Ellen G. White Writings

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Evangelism, Page 103

My workers are different in temperament, and their ways and manners are different, but we blend in action and stand united in spirit, seeking to help and strengthen one another. We know that we cannot afford to be at variance because we differ in temperament. We are God's little children, and we ask Him to help us to live, not to please ourselves and to have our own way, but to please and glorify Him.—Letter 252, 1903.

Allowing for More Than One Man's Method

[See also pp. 72-74, “Advantages of Two and Two.”]

Varied Gifts Combined—In our association with one another we are to remember that all have not the same talents or the same disposition. The workers differ in plans and ideas. Varied gifts, combined, are necessary for the success of the work. Let us remember that some can fill certain positions more successfully than others. The worker who has been given tact and ability that fit him for the accomplishment of some special line of work should not blame others for not being able to do that which he, perhaps, can do readily. Are there not things that his fellow workers can do far more successfully than he?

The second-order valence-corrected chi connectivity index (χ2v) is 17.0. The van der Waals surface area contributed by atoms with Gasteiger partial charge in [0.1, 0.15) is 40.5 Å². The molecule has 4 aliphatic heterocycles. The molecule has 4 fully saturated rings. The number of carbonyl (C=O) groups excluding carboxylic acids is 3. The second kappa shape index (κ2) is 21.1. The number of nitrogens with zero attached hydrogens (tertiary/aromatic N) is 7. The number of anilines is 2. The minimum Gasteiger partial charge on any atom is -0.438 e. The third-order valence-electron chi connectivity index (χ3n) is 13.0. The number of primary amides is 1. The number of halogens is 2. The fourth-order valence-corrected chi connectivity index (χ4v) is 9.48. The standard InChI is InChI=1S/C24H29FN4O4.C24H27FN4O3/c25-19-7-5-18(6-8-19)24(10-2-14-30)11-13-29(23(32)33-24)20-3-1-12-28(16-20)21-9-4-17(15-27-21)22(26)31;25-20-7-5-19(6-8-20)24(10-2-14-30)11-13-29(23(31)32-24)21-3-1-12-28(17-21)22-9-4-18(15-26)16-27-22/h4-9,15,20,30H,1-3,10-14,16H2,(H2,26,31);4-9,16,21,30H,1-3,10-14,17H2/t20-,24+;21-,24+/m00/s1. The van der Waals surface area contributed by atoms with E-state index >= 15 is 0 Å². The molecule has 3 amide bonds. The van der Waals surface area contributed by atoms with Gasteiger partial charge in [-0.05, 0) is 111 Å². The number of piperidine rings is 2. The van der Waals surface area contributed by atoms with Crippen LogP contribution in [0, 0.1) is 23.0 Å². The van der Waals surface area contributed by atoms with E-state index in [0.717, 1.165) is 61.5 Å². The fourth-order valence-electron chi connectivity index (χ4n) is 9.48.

The various talents that the Lord has entrusted to His servants are essential in His work. The different parts of the work are to be brought together, piece by piece, to make a complete whole. The parts of a building are not all the same; neither are they made by the same process. The lines of God's work are not all the same, and neither are they to be carried forward in exactly the same way.—Letter 116, 1903.

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